Human Heritage Appreciation: People of the Grand watershed are visibly proud of their history and have carefully conserved historic sites. Some examples of national significance are the West Montrose Covered Bridge (the last original in Ontario), Woodside in Kitchener (home of former Prime Minister Mackenzie King), the Alexander Graham Bell Homestead in Brantford, and Chiefswood in Ohsweken (home of Six Nations poetess Pauline Johnson). Many historic mills still grace the banks of the Grand and have been adapted for other public uses. The Meeting Place in St. Jacobs reflects the region's Mennonite heritage, and many communities have cultural festivals like Oktoberfest in Kitchener/Waterloo, the Fergus Highland Games, and the Six Nations Champion of Champions Pow Wow in Ohsweken.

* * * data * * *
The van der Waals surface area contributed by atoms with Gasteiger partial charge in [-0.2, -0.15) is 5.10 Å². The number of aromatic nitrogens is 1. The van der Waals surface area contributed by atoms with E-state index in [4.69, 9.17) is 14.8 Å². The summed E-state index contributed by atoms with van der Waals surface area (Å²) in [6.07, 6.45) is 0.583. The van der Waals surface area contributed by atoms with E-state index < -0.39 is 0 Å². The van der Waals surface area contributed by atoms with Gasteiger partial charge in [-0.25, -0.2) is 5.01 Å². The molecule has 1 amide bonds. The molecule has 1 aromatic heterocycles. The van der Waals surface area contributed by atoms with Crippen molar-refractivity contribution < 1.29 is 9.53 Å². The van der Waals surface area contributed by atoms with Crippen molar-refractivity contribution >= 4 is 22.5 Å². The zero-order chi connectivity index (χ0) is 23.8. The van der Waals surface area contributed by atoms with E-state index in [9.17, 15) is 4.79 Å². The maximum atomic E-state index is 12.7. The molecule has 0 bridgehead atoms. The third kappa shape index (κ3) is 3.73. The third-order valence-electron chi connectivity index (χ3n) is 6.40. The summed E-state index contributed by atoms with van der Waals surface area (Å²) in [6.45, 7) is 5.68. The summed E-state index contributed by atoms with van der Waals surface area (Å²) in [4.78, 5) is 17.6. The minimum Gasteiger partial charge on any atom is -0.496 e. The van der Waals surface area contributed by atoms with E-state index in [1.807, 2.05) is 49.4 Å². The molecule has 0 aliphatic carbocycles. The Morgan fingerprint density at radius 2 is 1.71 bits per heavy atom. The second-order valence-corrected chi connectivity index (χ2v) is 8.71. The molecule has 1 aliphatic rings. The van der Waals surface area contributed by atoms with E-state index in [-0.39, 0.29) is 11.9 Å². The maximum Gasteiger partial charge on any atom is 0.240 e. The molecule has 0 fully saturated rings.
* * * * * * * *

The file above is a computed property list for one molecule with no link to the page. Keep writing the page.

Tourist Information: Grand River Country is a partnership of the GRCA and local Grand River Communities to promote area tourism. Visit their website at www.grandrivercountry.com which gives a great introduction to the wide variety of activities available in Grand River communities. The site contains scenic drive routes and highlights of canoeing, fishing, hiking, camping, historic sites, shopping and many activities of interest to visitors. Their "Journey The Grand" brochure can be downloaded on-line, or is available to be mailed by phoning the GRCA at (866) 900-4722 ext. 2271.
Access: Many of the conservation areas operated by the GRCA provide access to the river for canoeing and water sports. Motorboating is enjoyed on the lower Grand with public launch facilities available at the Byng Island and La Fortune Conservation Areas, as well as at private sites.